Peggy the corn syrup, alcohol glaze for gumpaste or fondant is brilliant! I tried it last night for the first time and was so pleased with the outcome. A nice sheen when dry and no tackiness at all. I will never buy confectioners glaze again, it smells awful and always leaves gumpaste items a bit tacky. Thanks so much for sharing.

    1. Lesley says:

      I will pass that on to Peggy! She and I are always getting mistaken for one another. :-)

  11. Gail says:

    Perhaps corn syrup can be diluted with filtered water for those who are not allowed to use alcohol…but the DRY time will likely be quite different…and it may be slightly sticky for longer….and more likely to get fingerprints from handling. I would say ….test it out before you need to do this for an actual cake project and see if it would work for you.

  12. Gitty says:

    Do you think the corn syrup/alcohol would work on royal icing too? It would be great on cookies.

    1. Lesley says:

      I have no idea – I guess that’s an experiment you’ll have to do – I’d love to hear how it turns out!

  13. Dre says:

    Awesome tips and love that they’re all in one blog!!! Thank you ;)
    Question…….
    I don’t have time go out and buy plain vodka. Can it be flavored, since it will evaporate anyway?

  14. glitters says:

    U r of great help to me.thank u for sharing

  15. glitters says:

    I tried the egg white,it did not dry fast

    1. Lesley Wright says:

      It does for me… make sure you tap a lot of the excess off – that will help it dry quicker.

  16. Lesley Wright says:

    DRE – I’ve never tried it, but I’m not sure. The flavoring will be sugar of some type, I’d imagine and that might not dry out so quickly. But for the amount you’re using, it’s unlikely to be a problem.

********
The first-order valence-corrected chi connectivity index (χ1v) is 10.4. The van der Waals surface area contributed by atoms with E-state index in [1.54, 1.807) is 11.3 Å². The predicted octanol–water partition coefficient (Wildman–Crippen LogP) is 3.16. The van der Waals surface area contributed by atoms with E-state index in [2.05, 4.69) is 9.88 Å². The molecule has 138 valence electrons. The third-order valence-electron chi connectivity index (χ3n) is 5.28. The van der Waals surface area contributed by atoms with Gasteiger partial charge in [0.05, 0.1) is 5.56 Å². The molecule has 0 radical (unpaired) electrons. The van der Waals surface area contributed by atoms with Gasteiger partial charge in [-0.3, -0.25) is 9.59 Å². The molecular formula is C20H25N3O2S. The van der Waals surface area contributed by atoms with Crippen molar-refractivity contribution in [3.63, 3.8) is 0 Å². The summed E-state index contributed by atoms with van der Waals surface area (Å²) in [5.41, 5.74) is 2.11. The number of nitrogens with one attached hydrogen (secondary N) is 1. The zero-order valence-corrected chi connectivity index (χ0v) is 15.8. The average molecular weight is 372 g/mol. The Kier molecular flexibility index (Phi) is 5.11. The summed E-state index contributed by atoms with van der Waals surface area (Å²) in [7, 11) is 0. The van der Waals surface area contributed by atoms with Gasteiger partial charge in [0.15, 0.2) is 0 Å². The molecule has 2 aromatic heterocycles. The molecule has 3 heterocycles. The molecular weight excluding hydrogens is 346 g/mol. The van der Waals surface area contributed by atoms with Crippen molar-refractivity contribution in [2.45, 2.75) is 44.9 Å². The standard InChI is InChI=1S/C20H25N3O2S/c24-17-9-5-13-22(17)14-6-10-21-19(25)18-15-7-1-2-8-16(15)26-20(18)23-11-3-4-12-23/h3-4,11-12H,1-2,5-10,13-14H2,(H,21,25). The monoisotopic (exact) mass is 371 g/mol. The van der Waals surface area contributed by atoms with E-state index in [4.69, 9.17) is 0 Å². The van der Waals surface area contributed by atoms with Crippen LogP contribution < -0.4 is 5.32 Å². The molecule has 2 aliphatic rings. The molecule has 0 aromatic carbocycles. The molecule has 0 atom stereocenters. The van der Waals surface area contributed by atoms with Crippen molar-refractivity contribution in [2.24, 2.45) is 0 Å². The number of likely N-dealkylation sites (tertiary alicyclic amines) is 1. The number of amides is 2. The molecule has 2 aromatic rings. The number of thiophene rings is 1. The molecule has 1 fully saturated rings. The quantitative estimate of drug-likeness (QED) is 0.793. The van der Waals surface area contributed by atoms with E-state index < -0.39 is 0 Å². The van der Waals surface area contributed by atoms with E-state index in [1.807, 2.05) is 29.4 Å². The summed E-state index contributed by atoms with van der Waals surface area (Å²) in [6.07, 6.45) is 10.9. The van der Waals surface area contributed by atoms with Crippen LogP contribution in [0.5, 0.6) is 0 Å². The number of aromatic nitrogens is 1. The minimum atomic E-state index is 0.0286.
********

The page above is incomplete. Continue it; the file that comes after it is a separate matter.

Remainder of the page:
17. Jumoke says:

    Ds is great,Can liquid glucose b used insted of corn syrup cos itsnt avalabl where I stay in Nigeria

    1. Lesley Wright says:

      Yes it can, Jumoke!

  18. I like the balloon! Will try to make it glanze directly at the weekend :-D

  19. Hazel says:

    I tried the glaze but it has a tendency to leave patches where the glaze doesn’t stick and adding a second coat makes the whole surface bumpy! Any suggestions?

    1. Lesley Wright says:

      I’m sorry to hear that Hazel! It does definitely work better on small areas than large. Are you trying to cover a large area? Did you wait for the first coat to dry before applying a second? I’ve not experienced the patchiness that you’re talking about. Are you using the corn syrup mixed with alcohol and not water? Try thinning with a little more alcohol so that the oil in the corn syrup doesn’t cause the glaze to ‘cling.’

  20. Jessie says:

    Hi: thanks for the info. To apply the corn syrup and vodka method. Should I leave the the cake o flowers to dry first.
    Thank you very much

  21. lustre says:

    can i use dark corn syrup or MUST it be light cos i noticed it calls for clear vodka too?

  22. Elroy Leep says:

    info I was looking for this info for my mission.

  23. Bree says:

    Can u do the glucose n vodka sheen on a buttercream frosting

  24. Does the corn syrup/ vodka mix also work on modelling chocolate? I’m planning on using this method on the sculpted car cake from Mike McCarey’s class and part of the car from that class (front fenders) is covered in modelling chocolate whereas the rest of the exterior is fondant. Thanks!

  25. Melody says:

    I used the corn syrup and vodka method on a themed wedding cake that had a tree, blossom and leaves made of gumpaste…absolutely brilliant!! thanks so much for posting this method:)

  26. yes , this works GREAT..made my shoe look like patent leather!

  27. yes , this works GREAT..made my shoe look like patent leather!